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Dreams don’t give up their secrets easily.  They conceal meaning behind layers of symbol and distortion, a jumble of reality and imagining.  Dreams are wisps of thoughts and impressions left behind in the memory.  Things often don’t make sense, or our recollection of them is so hazy when we wake that we can’t grasp the sense of them.  They are fluid, merging into one another.  Sometimes they are effortless, sometimes frustratingly tangled.

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Daydreams don’t have the chaos or mystery of the dreams that seek us out in the night.  But they are another borderland: a place of drift and retreat; a slice of enchantment conjured just outside the real world.  Night dreams visit me unbidden, but I create my daydreams.  I tend to daydream when I’m stationary because daydreaming requires focus.  All those adults who have ever told a child to stop daydreaming in the misconception that they’re being idle, were mistaken.  It takes time and effort to construct a daydream, to build a world that can be seen, heard and tasted.  The line between daydreaming and visualisation is thin, lacking only intention.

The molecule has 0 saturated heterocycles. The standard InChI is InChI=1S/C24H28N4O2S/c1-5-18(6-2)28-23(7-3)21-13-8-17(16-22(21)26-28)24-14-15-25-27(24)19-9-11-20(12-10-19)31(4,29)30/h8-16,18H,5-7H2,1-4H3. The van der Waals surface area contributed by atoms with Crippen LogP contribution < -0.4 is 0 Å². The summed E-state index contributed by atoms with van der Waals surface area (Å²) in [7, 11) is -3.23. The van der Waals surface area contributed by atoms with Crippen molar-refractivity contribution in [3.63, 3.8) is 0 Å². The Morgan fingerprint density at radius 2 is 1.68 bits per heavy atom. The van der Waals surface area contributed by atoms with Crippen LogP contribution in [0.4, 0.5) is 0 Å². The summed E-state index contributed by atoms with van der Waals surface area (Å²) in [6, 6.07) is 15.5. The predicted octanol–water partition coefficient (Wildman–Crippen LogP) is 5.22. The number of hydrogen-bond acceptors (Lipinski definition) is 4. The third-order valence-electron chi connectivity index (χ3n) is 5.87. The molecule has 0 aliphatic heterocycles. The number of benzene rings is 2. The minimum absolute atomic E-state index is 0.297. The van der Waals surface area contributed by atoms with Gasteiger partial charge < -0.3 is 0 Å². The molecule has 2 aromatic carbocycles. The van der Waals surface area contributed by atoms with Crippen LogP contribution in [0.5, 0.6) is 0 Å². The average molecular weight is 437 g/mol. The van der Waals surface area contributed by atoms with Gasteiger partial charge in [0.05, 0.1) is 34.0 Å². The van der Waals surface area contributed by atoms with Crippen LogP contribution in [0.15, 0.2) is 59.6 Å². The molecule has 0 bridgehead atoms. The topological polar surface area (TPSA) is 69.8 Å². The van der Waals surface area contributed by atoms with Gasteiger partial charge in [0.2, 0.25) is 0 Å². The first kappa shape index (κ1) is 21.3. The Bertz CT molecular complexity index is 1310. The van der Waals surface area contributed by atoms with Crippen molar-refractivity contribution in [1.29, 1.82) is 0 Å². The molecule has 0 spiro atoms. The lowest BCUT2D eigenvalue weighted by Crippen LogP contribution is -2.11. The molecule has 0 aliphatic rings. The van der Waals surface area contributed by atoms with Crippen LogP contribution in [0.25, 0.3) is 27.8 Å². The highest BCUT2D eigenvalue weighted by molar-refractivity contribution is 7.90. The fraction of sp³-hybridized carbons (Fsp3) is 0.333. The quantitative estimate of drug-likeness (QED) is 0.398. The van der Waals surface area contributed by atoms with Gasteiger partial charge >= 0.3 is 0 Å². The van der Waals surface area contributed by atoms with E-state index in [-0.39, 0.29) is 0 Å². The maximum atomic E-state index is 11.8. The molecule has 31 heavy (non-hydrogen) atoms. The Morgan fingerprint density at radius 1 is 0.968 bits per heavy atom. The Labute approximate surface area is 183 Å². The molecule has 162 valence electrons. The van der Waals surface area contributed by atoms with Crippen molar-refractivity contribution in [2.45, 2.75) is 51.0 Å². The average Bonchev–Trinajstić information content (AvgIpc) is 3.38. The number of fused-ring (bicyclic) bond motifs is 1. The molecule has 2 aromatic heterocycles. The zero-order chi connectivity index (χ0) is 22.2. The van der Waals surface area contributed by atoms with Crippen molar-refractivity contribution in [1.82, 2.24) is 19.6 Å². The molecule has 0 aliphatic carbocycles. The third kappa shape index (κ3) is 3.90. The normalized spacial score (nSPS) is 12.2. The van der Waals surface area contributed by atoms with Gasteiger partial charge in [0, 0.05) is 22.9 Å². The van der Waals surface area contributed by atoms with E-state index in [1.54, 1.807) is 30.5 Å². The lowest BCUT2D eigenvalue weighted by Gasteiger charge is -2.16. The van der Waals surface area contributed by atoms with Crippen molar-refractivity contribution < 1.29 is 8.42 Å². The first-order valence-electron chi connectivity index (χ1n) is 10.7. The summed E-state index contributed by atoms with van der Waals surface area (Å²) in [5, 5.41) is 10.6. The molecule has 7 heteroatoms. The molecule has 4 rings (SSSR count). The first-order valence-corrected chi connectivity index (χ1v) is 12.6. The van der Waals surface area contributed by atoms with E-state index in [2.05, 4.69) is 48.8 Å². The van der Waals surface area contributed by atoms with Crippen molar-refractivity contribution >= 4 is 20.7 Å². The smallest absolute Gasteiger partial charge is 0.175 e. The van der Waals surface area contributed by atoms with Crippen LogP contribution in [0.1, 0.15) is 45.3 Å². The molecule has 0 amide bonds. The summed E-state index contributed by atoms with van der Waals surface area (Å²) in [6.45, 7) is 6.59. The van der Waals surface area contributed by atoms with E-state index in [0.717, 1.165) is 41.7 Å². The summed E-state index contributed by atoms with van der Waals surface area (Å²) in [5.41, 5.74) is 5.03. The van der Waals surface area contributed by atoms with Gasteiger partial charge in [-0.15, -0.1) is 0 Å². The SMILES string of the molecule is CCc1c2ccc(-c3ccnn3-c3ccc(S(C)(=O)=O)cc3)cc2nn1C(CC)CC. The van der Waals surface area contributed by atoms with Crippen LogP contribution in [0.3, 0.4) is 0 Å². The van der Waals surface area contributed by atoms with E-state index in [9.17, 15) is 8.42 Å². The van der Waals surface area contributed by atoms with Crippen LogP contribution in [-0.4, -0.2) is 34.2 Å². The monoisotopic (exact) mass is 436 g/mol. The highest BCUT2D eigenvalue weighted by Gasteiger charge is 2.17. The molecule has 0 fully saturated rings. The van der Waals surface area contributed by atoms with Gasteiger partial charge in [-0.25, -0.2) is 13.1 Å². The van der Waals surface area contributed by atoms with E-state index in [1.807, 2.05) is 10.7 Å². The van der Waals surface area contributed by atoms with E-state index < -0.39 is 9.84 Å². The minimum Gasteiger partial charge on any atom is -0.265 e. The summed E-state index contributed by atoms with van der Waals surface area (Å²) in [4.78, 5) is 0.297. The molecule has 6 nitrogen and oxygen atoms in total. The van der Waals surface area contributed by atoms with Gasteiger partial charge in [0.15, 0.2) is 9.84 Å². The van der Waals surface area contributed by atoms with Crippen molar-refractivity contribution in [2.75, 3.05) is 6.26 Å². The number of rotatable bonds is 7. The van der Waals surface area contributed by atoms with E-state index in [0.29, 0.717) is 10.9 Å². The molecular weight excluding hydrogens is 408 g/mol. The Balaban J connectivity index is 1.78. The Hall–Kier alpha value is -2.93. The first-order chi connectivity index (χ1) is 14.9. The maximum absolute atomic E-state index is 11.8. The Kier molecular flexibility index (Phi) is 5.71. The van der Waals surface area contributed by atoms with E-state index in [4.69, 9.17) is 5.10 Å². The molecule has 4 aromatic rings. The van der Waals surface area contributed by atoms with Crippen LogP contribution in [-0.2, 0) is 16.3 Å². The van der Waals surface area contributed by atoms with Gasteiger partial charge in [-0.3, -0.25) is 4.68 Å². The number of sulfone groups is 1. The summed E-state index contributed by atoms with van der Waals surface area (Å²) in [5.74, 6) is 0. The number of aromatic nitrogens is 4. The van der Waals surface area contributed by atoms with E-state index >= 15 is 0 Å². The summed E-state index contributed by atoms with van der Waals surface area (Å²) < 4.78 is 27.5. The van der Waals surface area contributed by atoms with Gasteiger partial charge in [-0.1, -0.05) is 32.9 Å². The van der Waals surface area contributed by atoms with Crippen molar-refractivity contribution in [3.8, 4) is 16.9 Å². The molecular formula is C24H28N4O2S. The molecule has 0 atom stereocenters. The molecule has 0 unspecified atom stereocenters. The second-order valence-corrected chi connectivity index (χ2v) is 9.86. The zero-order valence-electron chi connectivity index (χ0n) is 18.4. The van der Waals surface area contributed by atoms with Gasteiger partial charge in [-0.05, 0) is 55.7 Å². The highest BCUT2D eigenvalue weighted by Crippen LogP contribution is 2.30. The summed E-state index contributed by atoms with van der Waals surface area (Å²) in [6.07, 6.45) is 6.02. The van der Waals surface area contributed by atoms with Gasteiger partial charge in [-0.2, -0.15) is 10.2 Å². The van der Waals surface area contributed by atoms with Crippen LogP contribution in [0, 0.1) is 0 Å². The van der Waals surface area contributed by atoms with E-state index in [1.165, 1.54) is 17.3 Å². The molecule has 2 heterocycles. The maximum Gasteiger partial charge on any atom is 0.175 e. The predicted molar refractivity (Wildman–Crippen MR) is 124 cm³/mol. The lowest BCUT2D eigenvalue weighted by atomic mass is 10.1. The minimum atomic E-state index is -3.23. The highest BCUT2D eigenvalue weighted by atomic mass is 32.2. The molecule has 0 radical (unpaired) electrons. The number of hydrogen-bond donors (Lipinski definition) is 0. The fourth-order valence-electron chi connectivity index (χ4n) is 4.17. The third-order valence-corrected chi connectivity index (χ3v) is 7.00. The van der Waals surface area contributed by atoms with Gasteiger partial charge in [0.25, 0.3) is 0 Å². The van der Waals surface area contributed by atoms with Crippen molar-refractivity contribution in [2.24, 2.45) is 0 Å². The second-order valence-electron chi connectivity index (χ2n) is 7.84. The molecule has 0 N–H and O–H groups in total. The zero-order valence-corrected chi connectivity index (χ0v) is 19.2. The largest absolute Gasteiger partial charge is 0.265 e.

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My life is imprinted with thousands of dreams, remembered and forgotten.  There are many ways to dream and I do it with a pen in my hand.  I write my daydreams down and call them stories.  What are stories, if not dreams of the imagination?  When I conjure a story it’s a type of dreaming.  There’s a space in the back of my head where the story unfolds like a reel of film.  Ephemeral and sometimes disjointed.  Like a foggy day or the blur of rain, it can be difficult to shape or grasp the sense of it.  But story-making is like lucid dreaming.  I can step inside the story and midwife it into being.